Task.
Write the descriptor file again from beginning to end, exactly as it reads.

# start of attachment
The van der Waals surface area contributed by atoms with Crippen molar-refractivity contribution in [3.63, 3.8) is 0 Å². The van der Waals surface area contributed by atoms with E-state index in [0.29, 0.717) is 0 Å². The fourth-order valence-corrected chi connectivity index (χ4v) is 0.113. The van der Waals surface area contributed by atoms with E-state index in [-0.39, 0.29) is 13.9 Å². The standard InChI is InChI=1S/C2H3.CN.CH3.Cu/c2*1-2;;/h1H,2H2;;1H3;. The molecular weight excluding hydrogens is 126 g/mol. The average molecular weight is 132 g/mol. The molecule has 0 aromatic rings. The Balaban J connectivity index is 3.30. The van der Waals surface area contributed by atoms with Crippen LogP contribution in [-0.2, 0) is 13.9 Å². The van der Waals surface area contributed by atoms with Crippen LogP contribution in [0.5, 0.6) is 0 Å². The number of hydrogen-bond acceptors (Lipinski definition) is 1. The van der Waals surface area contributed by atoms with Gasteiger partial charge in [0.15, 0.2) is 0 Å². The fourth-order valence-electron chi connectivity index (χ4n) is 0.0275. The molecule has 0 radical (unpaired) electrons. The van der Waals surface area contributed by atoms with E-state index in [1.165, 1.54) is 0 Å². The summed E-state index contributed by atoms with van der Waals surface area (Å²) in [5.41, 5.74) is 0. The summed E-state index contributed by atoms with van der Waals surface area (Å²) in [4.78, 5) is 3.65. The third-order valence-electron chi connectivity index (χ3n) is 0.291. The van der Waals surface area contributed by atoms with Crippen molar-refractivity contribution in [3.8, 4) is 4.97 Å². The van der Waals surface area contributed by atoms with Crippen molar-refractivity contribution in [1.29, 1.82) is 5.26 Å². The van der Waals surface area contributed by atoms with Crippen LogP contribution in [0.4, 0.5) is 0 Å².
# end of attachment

The van der Waals surface area contributed by atoms with Crippen molar-refractivity contribution in [3.63, 3.8) is 0 Å². The van der Waals surface area contributed by atoms with E-state index in [0.29, 0.717) is 0 Å². The fourth-order valence-corrected chi connectivity index (χ4v) is 0.113. The van der Waals surface area contributed by atoms with E-state index in [-0.39, 0.29) is 13.9 Å². The standard InChI is InChI=1S/C2H3.CN.CH3.Cu/c2*1-2;;/h1H,2H2;;1H3;. The molecular weight excluding hydrogens is 126 g/mol. The average molecular weight is 132 g/mol. The molecule has 0 aromatic rings. The Balaban J connectivity index is 3.30. The van der Waals surface area contributed by atoms with Crippen LogP contribution in [-0.2, 0) is 13.9 Å². The van der Waals surface area contributed by atoms with Crippen LogP contribution in [0.5, 0.6) is 0 Å². The number of hydrogen-bond acceptors (Lipinski definition) is 1. The van der Waals surface area contributed by atoms with Gasteiger partial charge in [0.15, 0.2) is 0 Å². The fourth-order valence-electron chi connectivity index (χ4n) is 0.0275. The molecule has 0 radical (unpaired) electrons. The van der Waals surface area contributed by atoms with E-state index in [1.165, 1.54) is 0 Å². The summed E-state index contributed by atoms with van der Waals surface area (Å²) in [5.41, 5.74) is 0. The summed E-state index contributed by atoms with van der Waals surface area (Å²) in [4.78, 5) is 3.65. The third-order valence-electron chi connectivity index (χ3n) is 0.291. The van der Waals surface area contributed by atoms with Crippen molar-refractivity contribution in [3.8, 4) is 4.97 Å². The van der Waals surface area contributed by atoms with Crippen molar-refractivity contribution in [1.29, 1.82) is 5.26 Å². The van der Waals surface area contributed by atoms with Crippen LogP contribution in [0.4, 0.5) is 0 Å².